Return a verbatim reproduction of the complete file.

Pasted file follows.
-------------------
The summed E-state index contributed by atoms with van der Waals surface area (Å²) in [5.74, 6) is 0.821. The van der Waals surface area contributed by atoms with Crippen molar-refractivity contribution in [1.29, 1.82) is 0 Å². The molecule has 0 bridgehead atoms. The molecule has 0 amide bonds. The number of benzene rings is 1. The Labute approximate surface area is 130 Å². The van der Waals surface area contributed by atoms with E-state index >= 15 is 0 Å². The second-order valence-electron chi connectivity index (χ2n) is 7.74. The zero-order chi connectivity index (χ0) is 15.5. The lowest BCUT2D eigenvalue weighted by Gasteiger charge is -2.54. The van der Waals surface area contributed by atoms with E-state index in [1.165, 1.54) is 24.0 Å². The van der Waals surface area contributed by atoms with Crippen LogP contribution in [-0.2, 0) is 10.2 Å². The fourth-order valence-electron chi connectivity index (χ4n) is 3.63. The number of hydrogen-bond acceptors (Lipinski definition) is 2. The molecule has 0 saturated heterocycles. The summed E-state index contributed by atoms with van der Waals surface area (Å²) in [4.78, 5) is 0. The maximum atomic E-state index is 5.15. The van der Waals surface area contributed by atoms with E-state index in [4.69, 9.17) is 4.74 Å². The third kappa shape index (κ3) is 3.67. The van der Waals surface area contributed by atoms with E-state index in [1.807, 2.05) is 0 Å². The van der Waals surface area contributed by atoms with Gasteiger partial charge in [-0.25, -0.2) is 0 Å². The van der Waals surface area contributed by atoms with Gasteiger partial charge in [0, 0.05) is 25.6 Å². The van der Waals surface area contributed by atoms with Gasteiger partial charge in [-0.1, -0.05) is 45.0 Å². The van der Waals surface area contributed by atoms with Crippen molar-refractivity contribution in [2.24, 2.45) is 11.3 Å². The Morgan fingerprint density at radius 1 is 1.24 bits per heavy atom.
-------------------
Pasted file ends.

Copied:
The summed E-state index contributed by atoms with van der Waals surface area (Å²) in [5.74, 6) is 0.821. The van der Waals surface area contributed by atoms with Crippen molar-refractivity contribution in [1.29, 1.82) is 0 Å². The molecule has 0 bridgehead atoms. The molecule has 0 amide bonds. The number of benzene rings is 1. The Labute approximate surface area is 130 Å². The van der Waals surface area contributed by atoms with E-state index >= 15 is 0 Å². The second-order valence-electron chi connectivity index (χ2n) is 7.74. The zero-order chi connectivity index (χ0) is 15.5. The lowest BCUT2D eigenvalue weighted by Gasteiger charge is -2.54. The van der Waals surface area contributed by atoms with E-state index in [1.165, 1.54) is 24.0 Å². The van der Waals surface area contributed by atoms with Crippen LogP contribution in [-0.2, 0) is 10.2 Å². The fourth-order valence-electron chi connectivity index (χ4n) is 3.63. The number of hydrogen-bond acceptors (Lipinski definition) is 2. The molecule has 0 saturated heterocycles. The summed E-state index contributed by atoms with van der Waals surface area (Å²) in [4.78, 5) is 0. The maximum atomic E-state index is 5.15. The van der Waals surface area contributed by atoms with E-state index in [4.69, 9.17) is 4.74 Å². The third kappa shape index (κ3) is 3.67. The van der Waals surface area contributed by atoms with E-state index in [1.807, 2.05) is 0 Å². The van der Waals surface area contributed by atoms with Gasteiger partial charge in [-0.25, -0.2) is 0 Å². The van der Waals surface area contributed by atoms with Gasteiger partial charge in [0, 0.05) is 25.6 Å². The van der Waals surface area contributed by atoms with Gasteiger partial charge in [-0.1, -0.05) is 45.0 Å². The van der Waals surface area contributed by atoms with Crippen molar-refractivity contribution in [2.24, 2.45) is 11.3 Å². The Morgan fingerprint density at radius 1 is 1.24 bits per heavy atom.